Did your stolen bike wind up for sale on Facebook Marketplace? If so, this article is for you.
Online sales sites like Facebook Marketplace, Offerup, and Craigslist are all fertile grounds for bike thieves and bike fences, mainly because they are fast, free, and relatively anonymous places to sell stolen goods with little to no oversight.
Each online sales service has its own little quirks that can help you ID and chase your bike, though, so we'll focus on what to do with Facebook Mareketplace here. If your stolen bike is on Offerup or Craigslist, see our other write-ups - "What to do if you find your stolen bike for sale online on Offerup" and "What to do if you find your stolen bike for sale online on Craigslist"
Fortunately, Facebook Marketplace tends to give up a little more information for us to use than, say, Craigslist, because the service itself is tied to people's Facebook profiles. Yes, thieves are dumb enough to try and fence stolen bikes under their own real names.
So: Here's what you should do if your stolen bike winds up for sale on Facebook Marketplace
Facebook Marketplace will not lift a finger to help you, period. Don't even try. You can click 'report this ad' or 'report seller' but I can pretty much guarantee you literally nothing will happen.
Facebook has no functional customer service, and to be honest they've repeatedly demonstrated that they do not care that Marketplace is used to fence stolen goods. There is literally nobody behind the scenes at FB Marketplace who is going to care, or help you.
Point being: don't waste your time contacting Facebook.
The first thing you want to do is to take screenshots of the ad, including all of the individual photos of the bike, and save them somewhere on your computer for later.
You need to do this because thieves often remove and relist their Facebook Marketplace ads with regularity in order to avoid detection. So it is important you grab screenshots of the ad while it is still there - i.e. before the bad guy pulls the ad down and you can't see it anymore.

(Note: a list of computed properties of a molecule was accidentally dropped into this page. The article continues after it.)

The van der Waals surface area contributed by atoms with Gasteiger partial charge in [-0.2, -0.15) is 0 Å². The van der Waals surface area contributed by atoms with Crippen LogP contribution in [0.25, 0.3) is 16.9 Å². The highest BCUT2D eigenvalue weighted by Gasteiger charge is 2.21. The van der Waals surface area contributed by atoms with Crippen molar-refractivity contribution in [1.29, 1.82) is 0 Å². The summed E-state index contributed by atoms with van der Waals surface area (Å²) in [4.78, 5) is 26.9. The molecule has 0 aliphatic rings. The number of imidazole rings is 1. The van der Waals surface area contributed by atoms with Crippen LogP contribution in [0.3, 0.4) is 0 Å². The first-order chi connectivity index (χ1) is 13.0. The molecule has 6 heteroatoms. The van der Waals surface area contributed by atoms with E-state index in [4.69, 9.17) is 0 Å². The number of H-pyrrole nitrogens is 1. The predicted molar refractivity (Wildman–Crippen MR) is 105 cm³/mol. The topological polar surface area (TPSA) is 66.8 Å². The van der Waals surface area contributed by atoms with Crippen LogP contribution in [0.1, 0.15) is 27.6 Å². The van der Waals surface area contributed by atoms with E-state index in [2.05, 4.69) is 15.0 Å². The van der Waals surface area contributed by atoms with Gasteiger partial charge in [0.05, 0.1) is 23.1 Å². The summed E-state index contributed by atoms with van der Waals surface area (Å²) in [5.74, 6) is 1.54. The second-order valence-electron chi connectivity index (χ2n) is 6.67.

We recommend you do this on a desktop (instead of a mobile device) because you'll get larger, more detailed images, but you can work with whatever is available to you.
On Windows, you can either use the Snipping Tool to grab and save an image, or you can press the Windows + Printscreen keys at the same time which will save a screenshot to your 'Screenshots' folder, which is typically found in C:\Users(your username)\Pictures\Screenshots
On a Mac, you can take a screenshot as described here - basically press keys Shift - Command - 3 all at the same time, and this will save a screenshot to your desktop.
Take a screencap of the ad itself, then be sure to click through to each one of the images posted with the ad. Take a screenshot of those too, so you capture the maximum amount of detail from each and every image.
If you want, you can also "save a copy" of the ad to a folder on your desktop, however this is often less useful than just having screenshots - and this typically doesn't work that well with Facebook because of the way their pages are structured. Typically this is done in your browser, just right click anywhere in the ad and choose "Save Page As" and save it somewhere on your computer.
Facebook makes it pretty easy to see more info about the seller and what they are selling.
If you click the 'Seller details' link to the right of the ad, you'll get a pop overlay showing the seller name, a link to their profile, and also other Marketplace listings from the same seller.
Drop the "available & in stock" selector down to "All listings" so we can see more items from this seller
If a Facebook bad guy has your bike, he probably has other stolen bikes or stolen goods, too, so we're going to try and search for other ads from the same seller.